Nutrient Monitoring

Excess nutrients can appear seasonally, after an upwelling of nutrient-rich water, due to pollution from agricultural runoff as well as other avenues. Watersheds sometimes struggle handling increased nutrient loads and therefore succumb to events such as algal blooms, red tides, fish kills, and decreased productivity. Large rain events in tandem with over-application can increase transport to the proximal watershed.

In order to stay ahead of complications, a system for monitoring nutrients in real-time should be in place. Blue-green algae, total nitrogen and total phosphorus sensors in tandem with NexSens data loggers can provide a nutrient monitoring system designed for your needs. Data is managed and shared via WQDataLIVE.

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Case Studies

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Lake Erie Tributary Monitoring

The western basin of Lake Erie gets a lot of attention thanks to its role in large algal blooms, but it is not the only part of the lake affected by nutrient runoff. And there are organizations all around Lake Erie that work to manage runoff going into different basins of the lake. One of those is the Northeast Ohio Regional Sewer District, which maintains multiple water quality monitoring stations along creeks and rivers that flow into Lake Erie’s waters near Cleveland. These waters cover mostly the lake’s central basin.

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Weir Installation Water Quality Effects

Because of its location in an agricultural watershed, a ditch in Minnesota’s Blue Earth County was retrofitted with a weir to help control discharges of excess nutrient and sediment loads. Curious to see what effects the new construction had on conditions downstream, researchers at Minnesota State University set out to investigate. They began with a set of baseline data gathered between the months of April and November in 2013. These touched on the stream’s temperature, pH and dissolved oxygen levels, which they found to be increasing in a correlated way significantly throughout the day.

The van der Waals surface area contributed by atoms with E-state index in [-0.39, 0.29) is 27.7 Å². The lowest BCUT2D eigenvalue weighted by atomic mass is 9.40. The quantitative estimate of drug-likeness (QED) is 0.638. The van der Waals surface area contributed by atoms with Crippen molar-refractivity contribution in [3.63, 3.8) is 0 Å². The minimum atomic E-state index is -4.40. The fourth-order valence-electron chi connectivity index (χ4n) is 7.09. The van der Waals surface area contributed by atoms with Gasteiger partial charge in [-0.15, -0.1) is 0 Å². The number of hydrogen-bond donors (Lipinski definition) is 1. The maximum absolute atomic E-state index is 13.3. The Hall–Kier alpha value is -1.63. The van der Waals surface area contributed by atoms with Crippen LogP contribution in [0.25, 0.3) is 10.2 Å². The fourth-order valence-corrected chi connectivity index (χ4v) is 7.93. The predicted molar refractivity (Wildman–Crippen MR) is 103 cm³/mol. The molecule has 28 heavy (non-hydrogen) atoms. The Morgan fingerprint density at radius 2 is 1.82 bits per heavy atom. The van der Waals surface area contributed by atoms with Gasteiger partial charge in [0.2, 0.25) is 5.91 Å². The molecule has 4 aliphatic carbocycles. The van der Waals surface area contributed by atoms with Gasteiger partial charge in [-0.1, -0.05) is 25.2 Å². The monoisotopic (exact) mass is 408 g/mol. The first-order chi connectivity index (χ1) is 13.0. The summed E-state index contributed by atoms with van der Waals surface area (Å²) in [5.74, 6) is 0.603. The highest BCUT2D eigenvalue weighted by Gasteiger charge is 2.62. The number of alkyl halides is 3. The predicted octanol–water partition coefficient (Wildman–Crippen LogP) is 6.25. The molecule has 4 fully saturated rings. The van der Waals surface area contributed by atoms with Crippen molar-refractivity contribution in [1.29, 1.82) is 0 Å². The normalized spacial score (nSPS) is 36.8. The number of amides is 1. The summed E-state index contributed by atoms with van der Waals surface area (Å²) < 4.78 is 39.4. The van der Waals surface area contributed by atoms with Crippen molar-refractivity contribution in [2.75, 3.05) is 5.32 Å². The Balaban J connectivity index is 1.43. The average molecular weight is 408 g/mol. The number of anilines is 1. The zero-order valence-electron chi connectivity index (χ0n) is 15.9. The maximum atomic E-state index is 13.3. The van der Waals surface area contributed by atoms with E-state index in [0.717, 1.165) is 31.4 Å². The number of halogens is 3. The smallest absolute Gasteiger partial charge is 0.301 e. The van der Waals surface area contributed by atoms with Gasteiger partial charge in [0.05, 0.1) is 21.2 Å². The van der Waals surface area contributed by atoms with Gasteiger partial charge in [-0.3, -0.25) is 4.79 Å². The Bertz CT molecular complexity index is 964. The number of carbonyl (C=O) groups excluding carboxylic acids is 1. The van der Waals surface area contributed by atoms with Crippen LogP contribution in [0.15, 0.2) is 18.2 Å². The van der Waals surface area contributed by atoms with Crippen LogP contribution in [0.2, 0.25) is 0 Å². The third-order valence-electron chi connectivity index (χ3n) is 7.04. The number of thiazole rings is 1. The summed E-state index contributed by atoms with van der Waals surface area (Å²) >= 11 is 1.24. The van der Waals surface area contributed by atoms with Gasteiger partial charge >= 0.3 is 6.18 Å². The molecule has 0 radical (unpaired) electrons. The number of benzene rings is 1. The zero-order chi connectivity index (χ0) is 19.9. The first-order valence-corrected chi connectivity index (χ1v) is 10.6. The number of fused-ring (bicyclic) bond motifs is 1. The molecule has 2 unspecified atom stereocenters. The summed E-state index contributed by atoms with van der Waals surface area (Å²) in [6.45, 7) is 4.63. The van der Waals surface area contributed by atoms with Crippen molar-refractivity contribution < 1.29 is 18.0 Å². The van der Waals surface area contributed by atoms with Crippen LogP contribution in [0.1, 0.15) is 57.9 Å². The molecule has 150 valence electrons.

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Florida Wetland Nutrient Transport

Officials at the South Florida Water Management District oversee many stormwater treatment areas as part of their mission to manage and protect water resources in southern Florida. Those include many constructed wetlands, some with aquatic vegetation and some without. Because the effects of aquatic vegetation on nutrient transport in wetlands are relatively unknown, scientists with the Management District set up monitoring equipment to learn more. Their investigation looks specifically at the role that wind plays in wetland nutrient transport, given the presence or absence of vegetation.

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